The Fresh Loaf

News & Information for Amateur Bakers and Artisan Bread Enthusiasts

"Bread Bible" White Mountain Bread (or, Step One)

Shutzie27's picture

"Bread Bible" White Mountain Bread (or, Step One)

One of the best wedding gifts my hubbilicious and I received was Beth Hensperger's The Bread Bible. After reading the introduction and first chapter, I decided to follow in Hensperger's footsteps and do what she did, twice: teach myself more about the craft and art of bread baking by baking every recipe in a bread book, in order. And so it began, on August 14th......

When I first opened the oven door, my heart sank. Surely, these loaves were far too brown. A quick tap on the upper crust of the left loaf yielded a reassuringly hollow sound, but also the discovery that the crust was, as feared, rock hard. Which would be great, if I had attempted an artisan bread, but I hadn't. This was white bread. It was supposed to be pillowly soft and offer an airy, slightly-sweet cushion for peanut butter and jelly or crisp up in a toaster into a perfect bed for melting butter. The warm, unmistakable smell of baking bread that had gently settled in the house like a blanket seemed almost mocking. I sniffed once while taking the loaves out of the oven; it didn't smell like burnt bread. Placing the loaves on the rack, I stood over them and fretted. 

I laid them on their side, remember what I'd read about that way, the cooling would be even. My husband, meaning well, said, "Don't the crusts usuually soften up?" I was forced to reply with a grumpy, "Yes," not bothering to explain that most of the time, that wasn't a good thing. 

So, I turned off the oven, returned to the couch where we'd been watching TV, and waited. 

Or, at least I appeared to be waiting. What was really going on was a step-by-step analysis of what I had done. 

Thinking about it, the formula had seemed a little strange to me, as the liquid base of honey, melted butter, water, salt and one single cup of flour seemed to create a batter similar to pancake batter. Maybe that wasn't what it was supposed to be like at all. Maybe that's where it all went wrong. 











After adding the flour, using the maximum of the six cups stated in the recipe, I had turned to kneading. I remember thinking that although the dough was a bit sticky and difficult to shape, it did feel right by the end.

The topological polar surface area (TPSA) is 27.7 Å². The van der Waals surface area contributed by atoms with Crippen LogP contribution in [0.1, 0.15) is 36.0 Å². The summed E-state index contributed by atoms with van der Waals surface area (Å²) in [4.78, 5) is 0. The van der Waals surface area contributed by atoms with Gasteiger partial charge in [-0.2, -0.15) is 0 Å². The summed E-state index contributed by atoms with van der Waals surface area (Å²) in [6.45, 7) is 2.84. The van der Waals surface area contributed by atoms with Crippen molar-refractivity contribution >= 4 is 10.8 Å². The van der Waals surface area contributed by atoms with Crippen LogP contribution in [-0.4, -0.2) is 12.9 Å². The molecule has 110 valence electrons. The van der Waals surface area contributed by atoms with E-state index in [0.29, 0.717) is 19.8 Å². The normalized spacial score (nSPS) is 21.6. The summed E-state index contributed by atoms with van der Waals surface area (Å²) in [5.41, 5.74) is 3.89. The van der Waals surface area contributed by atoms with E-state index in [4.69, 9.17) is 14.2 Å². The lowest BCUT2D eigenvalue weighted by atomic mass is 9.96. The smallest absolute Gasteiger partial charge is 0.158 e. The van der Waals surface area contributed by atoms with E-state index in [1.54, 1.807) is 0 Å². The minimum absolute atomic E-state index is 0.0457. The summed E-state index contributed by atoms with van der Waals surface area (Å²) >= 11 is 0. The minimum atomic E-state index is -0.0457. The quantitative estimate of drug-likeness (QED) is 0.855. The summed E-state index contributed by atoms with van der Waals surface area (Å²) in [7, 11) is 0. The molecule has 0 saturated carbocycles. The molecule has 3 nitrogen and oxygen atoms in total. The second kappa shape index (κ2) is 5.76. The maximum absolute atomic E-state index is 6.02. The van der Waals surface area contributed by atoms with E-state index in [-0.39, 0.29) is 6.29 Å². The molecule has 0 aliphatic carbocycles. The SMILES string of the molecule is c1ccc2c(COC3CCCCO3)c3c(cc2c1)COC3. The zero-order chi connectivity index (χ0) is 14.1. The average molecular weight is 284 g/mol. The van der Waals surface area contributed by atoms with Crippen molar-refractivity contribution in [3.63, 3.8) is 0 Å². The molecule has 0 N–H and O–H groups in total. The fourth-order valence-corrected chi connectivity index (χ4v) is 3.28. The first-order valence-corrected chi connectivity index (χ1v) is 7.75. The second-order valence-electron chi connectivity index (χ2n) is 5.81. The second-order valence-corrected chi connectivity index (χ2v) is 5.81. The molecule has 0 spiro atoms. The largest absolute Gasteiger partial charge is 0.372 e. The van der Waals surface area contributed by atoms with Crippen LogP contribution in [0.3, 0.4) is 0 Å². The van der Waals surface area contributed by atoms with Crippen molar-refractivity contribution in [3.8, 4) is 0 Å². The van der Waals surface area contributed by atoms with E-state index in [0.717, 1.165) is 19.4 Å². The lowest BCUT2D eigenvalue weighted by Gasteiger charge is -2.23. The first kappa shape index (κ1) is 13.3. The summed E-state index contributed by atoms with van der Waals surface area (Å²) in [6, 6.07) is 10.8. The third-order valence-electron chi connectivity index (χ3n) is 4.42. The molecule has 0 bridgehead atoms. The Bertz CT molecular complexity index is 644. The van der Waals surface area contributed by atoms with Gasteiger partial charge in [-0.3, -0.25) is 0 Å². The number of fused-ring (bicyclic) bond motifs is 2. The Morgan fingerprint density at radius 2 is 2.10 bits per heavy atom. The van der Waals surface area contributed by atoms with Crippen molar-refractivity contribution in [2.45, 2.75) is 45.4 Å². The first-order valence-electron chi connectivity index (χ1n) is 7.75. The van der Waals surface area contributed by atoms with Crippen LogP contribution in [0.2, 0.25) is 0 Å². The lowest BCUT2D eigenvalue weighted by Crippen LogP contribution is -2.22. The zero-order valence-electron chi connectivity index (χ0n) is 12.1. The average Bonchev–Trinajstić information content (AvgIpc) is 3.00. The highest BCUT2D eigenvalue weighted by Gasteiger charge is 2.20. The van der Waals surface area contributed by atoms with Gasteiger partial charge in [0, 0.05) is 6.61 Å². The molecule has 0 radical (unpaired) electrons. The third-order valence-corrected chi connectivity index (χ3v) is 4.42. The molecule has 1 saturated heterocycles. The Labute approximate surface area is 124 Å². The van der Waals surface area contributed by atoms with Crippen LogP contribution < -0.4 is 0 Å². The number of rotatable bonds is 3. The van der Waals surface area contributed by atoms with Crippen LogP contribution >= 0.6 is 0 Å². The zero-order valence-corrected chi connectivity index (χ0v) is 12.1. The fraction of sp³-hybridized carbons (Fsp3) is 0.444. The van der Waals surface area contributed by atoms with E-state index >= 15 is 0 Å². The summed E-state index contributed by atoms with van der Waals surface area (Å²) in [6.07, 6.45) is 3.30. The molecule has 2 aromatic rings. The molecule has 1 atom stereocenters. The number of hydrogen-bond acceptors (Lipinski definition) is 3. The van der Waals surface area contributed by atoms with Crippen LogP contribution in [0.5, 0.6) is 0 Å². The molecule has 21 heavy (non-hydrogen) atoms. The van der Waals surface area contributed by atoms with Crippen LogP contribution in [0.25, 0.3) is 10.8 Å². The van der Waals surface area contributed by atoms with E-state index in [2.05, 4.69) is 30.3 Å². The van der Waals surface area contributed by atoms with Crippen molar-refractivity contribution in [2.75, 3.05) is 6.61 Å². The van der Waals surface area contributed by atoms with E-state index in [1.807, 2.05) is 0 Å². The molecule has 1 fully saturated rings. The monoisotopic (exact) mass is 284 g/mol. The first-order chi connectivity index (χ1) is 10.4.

Once I coated it (using olive oil), I of course put it in a bowl to rise and covered it with plastic wrap. Normally, I use a damp towel to raise my dough, but I deferred to Hensperger's expertise. I found the rising to be very successful. 











I really enjoyed shaping this dough, although I recalled that I had worked it quite a bit. Was the sponge going to be too dense and compact? The loaves hadn't felt heavy when I put them on the rack, but then again, I "dumped" them out rather quickly as the pans were, of course, hot. And what if the crust did soften? Didn't that mean the bread had gotten soggy? Wasn't that a bad thing....? 

Perhaps my "lightly floured surface" was too floured. But honestly, it had really felt ok. I'm not a master baker by any means, or even an amateur one, for that matter, but I did generally trust my instincts when it came to baking my bread. The dough had been firm, pliable, perhaps a touch sticky but not too bad....heavy, but not had that wonderful earthy smell of clean yeast.....

And finally, they were put in the pans. I did know I felt the dough was a bit lumpy, but assumed it would kind of smooth out. 










And then, of course, they had come out. 

Unable to stand it anymore, I finally decided to just cut into the bread. I was terribly nervous. Flour wasn't getting any cheaper and, in a rather literal sense, I couldn't really afford to make too many learning mistakes. The bread hadn't quite cooled, but had that last layer of warmth that begs one to eat it. 










To my relief, the crust had softened (this was not how I had felt when the same thing happened to my ciabatta last year; the irony did not escape me). The crumb looked much better than my worried mind might have otherwise made it. 


In fact, the entire loaf looked, smelled, and felt wonderful. My sprits cautiously began to rise like yeast in warm sugar water. My husband, a fan of the heel, took the first bites. Hardly an objective reviewer, but I knew him well enough that I could watch his face and see how the loaf had really turned out. 

He seemed to really, really enjoy it! I took a closer look at the crumb. 

.....I tried a piece, putting a doomed pat of butter upon it. Took a bite and.....VICTORY!!! It was everything warm, fresh-baked bread should be. Soft, chewy, not soggy, and glorious in its simplicity. As promised, we gave a loaf to our neighbor from Poland, who said it reminded him of bread he got at home. A few days later, he made a point to tell me he enjoyed it. But I didn't need his compliments, appreciated though they were. I knew, because I had enjoyed perfect toast for the past three days. 


Syd's picture

Congratulations on your success.  There is always such a sense of achievement when you produce a loaf from your own kitchen.  I think it is because it is something that we are just so used to buying from the bakery or supermarket that it feels quite remarkable when you do it on your own.